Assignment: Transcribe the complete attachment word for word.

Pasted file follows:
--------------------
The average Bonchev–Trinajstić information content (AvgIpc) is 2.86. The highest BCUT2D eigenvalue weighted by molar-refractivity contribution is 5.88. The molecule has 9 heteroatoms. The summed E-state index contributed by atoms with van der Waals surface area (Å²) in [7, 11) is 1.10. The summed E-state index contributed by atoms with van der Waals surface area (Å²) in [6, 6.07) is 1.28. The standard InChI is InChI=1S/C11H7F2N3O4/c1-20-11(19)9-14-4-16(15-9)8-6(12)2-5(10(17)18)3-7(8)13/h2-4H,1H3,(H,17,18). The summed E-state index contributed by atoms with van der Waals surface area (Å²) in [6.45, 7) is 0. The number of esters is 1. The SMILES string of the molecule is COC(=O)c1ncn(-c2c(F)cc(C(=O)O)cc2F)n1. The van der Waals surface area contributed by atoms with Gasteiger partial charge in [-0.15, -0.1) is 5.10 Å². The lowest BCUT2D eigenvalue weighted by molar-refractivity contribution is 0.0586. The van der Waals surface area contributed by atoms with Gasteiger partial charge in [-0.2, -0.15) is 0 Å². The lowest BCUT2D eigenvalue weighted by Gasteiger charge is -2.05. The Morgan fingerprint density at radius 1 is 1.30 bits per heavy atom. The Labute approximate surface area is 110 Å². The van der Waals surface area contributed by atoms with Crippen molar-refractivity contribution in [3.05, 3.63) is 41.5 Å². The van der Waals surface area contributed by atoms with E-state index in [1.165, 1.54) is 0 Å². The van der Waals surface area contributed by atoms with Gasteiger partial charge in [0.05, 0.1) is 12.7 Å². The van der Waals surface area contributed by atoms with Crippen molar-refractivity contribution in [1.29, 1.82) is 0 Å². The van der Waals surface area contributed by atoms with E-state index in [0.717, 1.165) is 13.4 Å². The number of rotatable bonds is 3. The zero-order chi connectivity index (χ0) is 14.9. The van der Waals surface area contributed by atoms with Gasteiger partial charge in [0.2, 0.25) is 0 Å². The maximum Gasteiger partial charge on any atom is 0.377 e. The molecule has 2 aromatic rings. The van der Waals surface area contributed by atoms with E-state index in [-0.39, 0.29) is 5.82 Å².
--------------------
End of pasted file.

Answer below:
The average Bonchev–Trinajstić information content (AvgIpc) is 2.86. The highest BCUT2D eigenvalue weighted by molar-refractivity contribution is 5.88. The molecule has 9 heteroatoms. The summed E-state index contributed by atoms with van der Waals surface area (Å²) in [7, 11) is 1.10. The summed E-state index contributed by atoms with van der Waals surface area (Å²) in [6, 6.07) is 1.28. The standard InChI is InChI=1S/C11H7F2N3O4/c1-20-11(19)9-14-4-16(15-9)8-6(12)2-5(10(17)18)3-7(8)13/h2-4H,1H3,(H,17,18). The summed E-state index contributed by atoms with van der Waals surface area (Å²) in [6.45, 7) is 0. The number of esters is 1. The SMILES string of the molecule is COC(=O)c1ncn(-c2c(F)cc(C(=O)O)cc2F)n1. The van der Waals surface area contributed by atoms with Gasteiger partial charge in [-0.15, -0.1) is 5.10 Å². The lowest BCUT2D eigenvalue weighted by molar-refractivity contribution is 0.0586. The van der Waals surface area contributed by atoms with Gasteiger partial charge in [-0.2, -0.15) is 0 Å². The lowest BCUT2D eigenvalue weighted by Gasteiger charge is -2.05. The Morgan fingerprint density at radius 1 is 1.30 bits per heavy atom. The Labute approximate surface area is 110 Å². The van der Waals surface area contributed by atoms with Crippen molar-refractivity contribution in [3.05, 3.63) is 41.5 Å². The van der Waals surface area contributed by atoms with E-state index in [1.165, 1.54) is 0 Å². The van der Waals surface area contributed by atoms with Gasteiger partial charge in [0.05, 0.1) is 12.7 Å². The van der Waals surface area contributed by atoms with Crippen molar-refractivity contribution in [1.29, 1.82) is 0 Å². The van der Waals surface area contributed by atoms with E-state index in [0.717, 1.165) is 13.4 Å². The number of rotatable bonds is 3. The zero-order chi connectivity index (χ0) is 14.9. The van der Waals surface area contributed by atoms with Gasteiger partial charge in [0.2, 0.25) is 0 Å². The maximum Gasteiger partial charge on any atom is 0.377 e. The molecule has 2 aromatic rings. The van der Waals surface area contributed by atoms with E-state index in [-0.39, 0.29) is 5.82 Å².